Dr.Tanushree Mondal – Assistant Director of Medical Education, Government of West Bengal.

CHD Group speaks to Dr.Tanushree Mondal, Assistant Director of Medical Education, Government of West Bengal on how medical education needs to be re-imagined in a post COVID-19 world

Q1) COVID-19 pandemic has terrified the medical profession like never before in history. What changes from here?

Well, the pandemic has made us learn to be more resilient, and be prepared for all types of Disasters. The Medical profession had a fair chance to explore the new online Medical Teaching and assessment technologies that they would not have otherwise explored. There was an unspoken fear or resistance regarding the above mentioned for centuries and the current pandemic helped in shedding this fear.

Q2) How must we orient medical students to discover a new post COVID-19 world and be prepared for future pandemics?

Our Medical curriculum never had the orientation of the students to Pandemics. However, this urgency brought this felt need and thus the Ministry of Health & Family Welfare with the collaboration of the Board of Governors in supersession of the Medical Council of India (MCI) came up with the module on Pandemic Management Module 7 for the Undergraduate students. Moreover, the new curriculum just was introduced last year with the Foundation Course, the Early Clinical Exposure (ECE), the Electives, and the Summative assessment giving way to more of Formative Assessments and all these truly had a big impact on both the faculties as well as the students, thereby benefitting the Medical fraternity.

Q3) With rapidly changing technology and medical practice, bedside diagnosis is slowly dying. Your take?

I would like to disagree to this statement as bedside clinics can never be replaced by any other thing, how so ever new gadgets have come in. It is still the most important and crucial aspect in a medical students career, and that’s why we are emphasizing more on Early Clinical Exposure (ECE) i.e. exposing the Undergraduate Medical students to the real life experiences with a patient from the very first year of his/her medical years. This exposure may be in the form of a real patient in the wards, the Outpatient Department (OPD) or in the IPD. It can also be in the form of a simulated patient or a paper case, a laboratory report of a patient, an ECG tracing and so on.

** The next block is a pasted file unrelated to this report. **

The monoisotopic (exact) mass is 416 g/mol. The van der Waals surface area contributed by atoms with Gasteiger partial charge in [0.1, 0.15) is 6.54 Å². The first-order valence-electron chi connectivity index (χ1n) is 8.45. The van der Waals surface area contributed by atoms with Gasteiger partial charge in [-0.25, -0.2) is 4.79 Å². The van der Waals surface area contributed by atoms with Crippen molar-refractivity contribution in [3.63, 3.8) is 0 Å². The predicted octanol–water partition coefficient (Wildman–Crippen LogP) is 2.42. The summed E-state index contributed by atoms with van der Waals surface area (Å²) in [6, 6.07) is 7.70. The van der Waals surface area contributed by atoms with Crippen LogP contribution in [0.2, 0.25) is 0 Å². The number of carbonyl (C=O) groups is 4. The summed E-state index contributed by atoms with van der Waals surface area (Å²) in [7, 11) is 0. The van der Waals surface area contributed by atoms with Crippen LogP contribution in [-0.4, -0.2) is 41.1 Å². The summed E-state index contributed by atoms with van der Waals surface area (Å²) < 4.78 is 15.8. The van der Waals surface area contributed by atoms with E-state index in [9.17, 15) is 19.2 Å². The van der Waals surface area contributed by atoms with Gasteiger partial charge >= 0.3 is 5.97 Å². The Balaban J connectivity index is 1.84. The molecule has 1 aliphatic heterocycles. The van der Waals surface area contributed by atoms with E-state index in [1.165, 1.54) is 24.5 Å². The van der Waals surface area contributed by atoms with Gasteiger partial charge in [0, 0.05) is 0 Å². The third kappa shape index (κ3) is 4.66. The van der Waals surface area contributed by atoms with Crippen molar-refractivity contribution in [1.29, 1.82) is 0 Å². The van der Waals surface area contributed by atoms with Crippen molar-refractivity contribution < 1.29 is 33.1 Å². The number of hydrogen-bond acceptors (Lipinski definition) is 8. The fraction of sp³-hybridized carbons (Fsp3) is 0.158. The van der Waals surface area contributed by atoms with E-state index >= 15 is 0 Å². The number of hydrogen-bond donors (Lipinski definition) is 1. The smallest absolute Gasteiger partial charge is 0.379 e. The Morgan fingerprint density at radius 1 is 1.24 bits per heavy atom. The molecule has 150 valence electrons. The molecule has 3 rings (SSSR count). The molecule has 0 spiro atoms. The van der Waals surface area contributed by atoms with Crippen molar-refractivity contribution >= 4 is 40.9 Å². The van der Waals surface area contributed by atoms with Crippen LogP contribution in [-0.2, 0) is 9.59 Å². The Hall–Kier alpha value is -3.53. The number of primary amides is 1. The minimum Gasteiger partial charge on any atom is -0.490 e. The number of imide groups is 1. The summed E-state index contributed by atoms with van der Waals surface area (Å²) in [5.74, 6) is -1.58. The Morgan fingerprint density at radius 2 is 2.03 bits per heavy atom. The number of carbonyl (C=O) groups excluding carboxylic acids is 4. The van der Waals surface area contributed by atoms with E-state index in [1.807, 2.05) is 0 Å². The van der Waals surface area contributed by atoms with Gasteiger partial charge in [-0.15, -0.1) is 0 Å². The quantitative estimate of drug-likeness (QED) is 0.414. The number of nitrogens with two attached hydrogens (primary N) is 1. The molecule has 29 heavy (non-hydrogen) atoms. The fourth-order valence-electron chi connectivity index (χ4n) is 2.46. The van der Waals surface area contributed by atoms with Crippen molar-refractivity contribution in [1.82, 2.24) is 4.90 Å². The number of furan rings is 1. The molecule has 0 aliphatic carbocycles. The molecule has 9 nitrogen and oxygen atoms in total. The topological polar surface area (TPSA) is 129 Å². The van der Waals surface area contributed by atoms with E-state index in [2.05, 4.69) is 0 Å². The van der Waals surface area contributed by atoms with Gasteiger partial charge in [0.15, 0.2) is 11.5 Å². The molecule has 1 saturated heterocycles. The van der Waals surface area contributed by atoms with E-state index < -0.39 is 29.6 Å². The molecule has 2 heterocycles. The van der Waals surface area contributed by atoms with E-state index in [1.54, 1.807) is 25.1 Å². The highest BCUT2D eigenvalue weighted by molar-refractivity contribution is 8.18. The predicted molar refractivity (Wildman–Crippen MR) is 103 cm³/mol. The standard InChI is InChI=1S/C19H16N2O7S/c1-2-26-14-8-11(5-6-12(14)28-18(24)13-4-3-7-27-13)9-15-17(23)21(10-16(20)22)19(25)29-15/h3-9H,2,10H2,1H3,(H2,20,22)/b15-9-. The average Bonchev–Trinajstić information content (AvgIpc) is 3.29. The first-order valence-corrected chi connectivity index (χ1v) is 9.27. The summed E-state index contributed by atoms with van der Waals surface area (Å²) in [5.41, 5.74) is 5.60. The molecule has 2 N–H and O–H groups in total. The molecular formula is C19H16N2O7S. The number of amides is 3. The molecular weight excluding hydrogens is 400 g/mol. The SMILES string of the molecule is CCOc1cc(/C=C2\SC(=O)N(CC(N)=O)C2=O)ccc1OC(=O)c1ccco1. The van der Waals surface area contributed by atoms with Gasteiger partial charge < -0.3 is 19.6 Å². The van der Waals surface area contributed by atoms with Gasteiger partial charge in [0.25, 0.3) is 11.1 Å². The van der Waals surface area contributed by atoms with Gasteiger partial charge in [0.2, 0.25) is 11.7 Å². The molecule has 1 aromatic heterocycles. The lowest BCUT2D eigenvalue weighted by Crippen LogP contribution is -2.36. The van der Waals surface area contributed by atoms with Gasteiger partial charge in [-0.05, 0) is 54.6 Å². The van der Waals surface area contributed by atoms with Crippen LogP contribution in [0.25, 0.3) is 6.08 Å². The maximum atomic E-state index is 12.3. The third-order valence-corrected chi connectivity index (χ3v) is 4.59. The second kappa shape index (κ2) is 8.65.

It melts down to the clinical acumen of a Doctor rather than his/ her overindulgence on Medical Technology.

Q4) Will Artificial Intelligence replace hospitals and clinics and humans in the foreseeable future?

Well we have got something called the Simulation Based Teaching (SBT). It takes the help of Artificial Intelligence, and other improved technology. It is done with the intent of making the students practice a skill repeatedly without harming the life of a patient. So it may be on Mannequins, task-trainers, or any other low cost effective materials. This is done in order to achieve these Psycho- motor competencies amongst the students.

On the other hand, Artificial Intelligence have improved on the GIS (Geographic Information System)  tracking which helps in public health programs like tracking of immunization, surveillance and so on. So Artificial Intelligence has its own share in the medical field but it definitely can’t replace the clinics and the humans in the coming future , as Medical Profession is science that not only deals with cognitive and psychomotor skills, but it has more to do with communication and affective skills. That’s why in the recent times, many unforeseen events of intolerance of patients and their families towards the Medical fraternity has been evidenced and in order to mitigate that we have introduced the AETCOM skills (the Attitude Ethics Communication) skills.

Q5) What would the doctors of the future be like?

The doctors of the future will be a proud Indian Medical Graduate with all the competencies of a Leader, a Communicator, a Professional, a Clinician as well as a Life-Long Learner at the same go. This is what we all are seeking to achieve with the introduction of the amended Graduate Medical Education Regulations (GMER).

Q6) What message would you like to give medical students today?

The one and only Message that I would like to put across all the Medical Students is that Medical profession is one of the toughest profession amongst all, and it takes a lot of patience and perseverance to reach to that goal. When we take the Hippocrates Oath, we are bound to serve the community and also to be a life-long learner throughout life. As a responsible Medical Professional, we must stick to Ethics, remain grounded, be more compassionate to the common mass, and try to contribute to the society at large through our teaching, learning and research activities so that when we are gone from this world, we will remain in the hearts of the common people forever as still we are considered next to God, the Healer community and belong to the creamiest layer of the society. We must not let the faith of the common people to falter and create more capable Medical Professionals on its way…The journey to this arena is long stretched and hard…yet it bears the fruit of labour in healing the sufferings of human mankind.

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